Civil parking enforcement
Civil parking enforcement (CPE)
Changes in the law meant that councils could apply to central
government to take over the enforcement of most on-street parking
controls from the police.
This 'decriminalisation' of parking enforcement has been adopted
by the county council as
. Under CPE, parking
enforcement has transferred from criminal law (Sussex
Police) to civil law (local authority).
The West Sussex Parking Enforcement Practice Note is an
operational statement that provides a clear framework for effective
parking management activities throughout West Sussex.
Parking enforcement throughout the county is the responsibility
primarily of the County Council. To achieve effective
implementation of the Integrated Parking Strategy, the powers for
on-street parking enforcement are delegated to the district and
borough councils acting as our agent, thereby enabling the
integration of the responsibilities for both on-street and
Previously, the government received the majority of money generated
through Fixed Penalty Notices issued by the police. Under
, the County
Council, in partnership with the district and borough councils,
will collect these charges and use them to pay for the costs of
enforcement; using any surplus money for the benefit of transport,
parking and other environmental improvements within the districts
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What are the objectives?
The three key objectives of civil parking
enforcement in West Sussex are to:
- provide a single integrated parking service, combining
on-street and off-street management and enforcement that will be
accessible, at a local level within the districts and
- provide the effective enforcement of parking controls.
- be self-financing with any surpluses arising from the
enforcement regime used to improve parking facilities and approved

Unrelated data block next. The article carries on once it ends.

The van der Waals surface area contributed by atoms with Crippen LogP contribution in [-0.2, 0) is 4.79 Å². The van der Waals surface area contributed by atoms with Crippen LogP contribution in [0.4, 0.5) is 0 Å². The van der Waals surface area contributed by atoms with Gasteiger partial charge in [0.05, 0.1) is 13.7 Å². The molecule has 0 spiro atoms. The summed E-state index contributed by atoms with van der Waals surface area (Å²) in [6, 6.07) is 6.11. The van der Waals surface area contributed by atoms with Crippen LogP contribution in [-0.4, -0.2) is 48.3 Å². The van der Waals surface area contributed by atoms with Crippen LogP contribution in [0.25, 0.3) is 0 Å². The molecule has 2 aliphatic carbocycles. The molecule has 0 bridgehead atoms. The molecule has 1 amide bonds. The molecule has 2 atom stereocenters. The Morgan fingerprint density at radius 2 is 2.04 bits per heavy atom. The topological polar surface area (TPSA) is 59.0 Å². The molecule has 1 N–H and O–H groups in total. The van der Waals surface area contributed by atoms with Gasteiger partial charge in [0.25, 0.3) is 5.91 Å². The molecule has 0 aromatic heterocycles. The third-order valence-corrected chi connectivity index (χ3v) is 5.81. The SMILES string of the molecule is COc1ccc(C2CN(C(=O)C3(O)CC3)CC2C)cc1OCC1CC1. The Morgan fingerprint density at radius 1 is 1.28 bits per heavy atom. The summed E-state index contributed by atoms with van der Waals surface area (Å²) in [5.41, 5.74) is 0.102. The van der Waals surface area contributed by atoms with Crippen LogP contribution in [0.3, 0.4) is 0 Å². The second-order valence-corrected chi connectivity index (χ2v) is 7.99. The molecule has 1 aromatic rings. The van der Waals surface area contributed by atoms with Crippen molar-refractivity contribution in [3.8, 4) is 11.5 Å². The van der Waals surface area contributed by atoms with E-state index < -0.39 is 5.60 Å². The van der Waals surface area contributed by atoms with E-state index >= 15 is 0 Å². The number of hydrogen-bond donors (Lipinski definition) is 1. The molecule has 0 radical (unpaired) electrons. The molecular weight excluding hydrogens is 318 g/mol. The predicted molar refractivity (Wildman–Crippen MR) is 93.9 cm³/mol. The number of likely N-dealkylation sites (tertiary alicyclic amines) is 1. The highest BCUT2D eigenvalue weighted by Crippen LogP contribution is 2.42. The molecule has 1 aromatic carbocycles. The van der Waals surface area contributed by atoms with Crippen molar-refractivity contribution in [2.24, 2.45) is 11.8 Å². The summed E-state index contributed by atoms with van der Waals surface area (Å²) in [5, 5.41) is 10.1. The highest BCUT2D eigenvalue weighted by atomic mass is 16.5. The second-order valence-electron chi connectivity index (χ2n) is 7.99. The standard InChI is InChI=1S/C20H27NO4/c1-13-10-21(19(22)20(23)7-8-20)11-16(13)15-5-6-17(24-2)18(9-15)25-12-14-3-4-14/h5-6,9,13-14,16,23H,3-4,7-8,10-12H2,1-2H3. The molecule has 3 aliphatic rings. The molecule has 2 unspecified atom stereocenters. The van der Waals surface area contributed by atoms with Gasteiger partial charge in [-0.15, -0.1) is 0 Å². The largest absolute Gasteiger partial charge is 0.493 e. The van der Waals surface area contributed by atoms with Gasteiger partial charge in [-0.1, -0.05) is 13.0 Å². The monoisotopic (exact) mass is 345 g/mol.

transport and environmental improvement, within the district or
borough in which the surplus is accrued.
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What are the benefits?
The benefits of civil parking enforcement are as
a greater focus on enforcement than the police had previously been
able to provide. This will mean clearer, safer roads and
- The new arrangements will deliver improvements for congestion,
road safety, the economy and the environment.
- The charges for parking illegally will no longer be paid to
central government. Any surplus revenue, after administration
costs, will be re-invested into local transport and environmental
- Town centre on-street parking for short term use will be made
more available through higher turnover.
- Illegal parking on yellow lines will be reduced by up to a
- All road users will benefit - pedestrians, cyclists, buses and
bus passengers, freight vehicles, emergency services and
- An increased uniformed presence will contribute towards
community safety and help to reduce other vehicle crime, for
example, car tax evasion and unregistered vehicles.
- Abuse of disabled bays and residents’ bays will be reduced,
freeing them up for those who are legitimately entitled to use
- Car parking issues can be more easily linked to council
transportation policies, enabling both the district, borough and
county councils to respond to changes in local parking
- It will provide integrated on-street and off-street parking
management at a local level.
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What are the penalties?
The district and borough councils’ Civil Enforcement Officers
- Penalty Charge Notices (PCNs) -for most non-endorsable parking
- Fixed Penalty Charge Notices (FPNs)
- Excess Charge Notices (ECNs) - if they observe a contravention
of the regulations (incorrect parking).
There are two levels of penalty charges depending on the
severity of the contravention. The higher band is £70.00 (reduced
to £35.00 if paid within 14 days) and the lower band is £50.00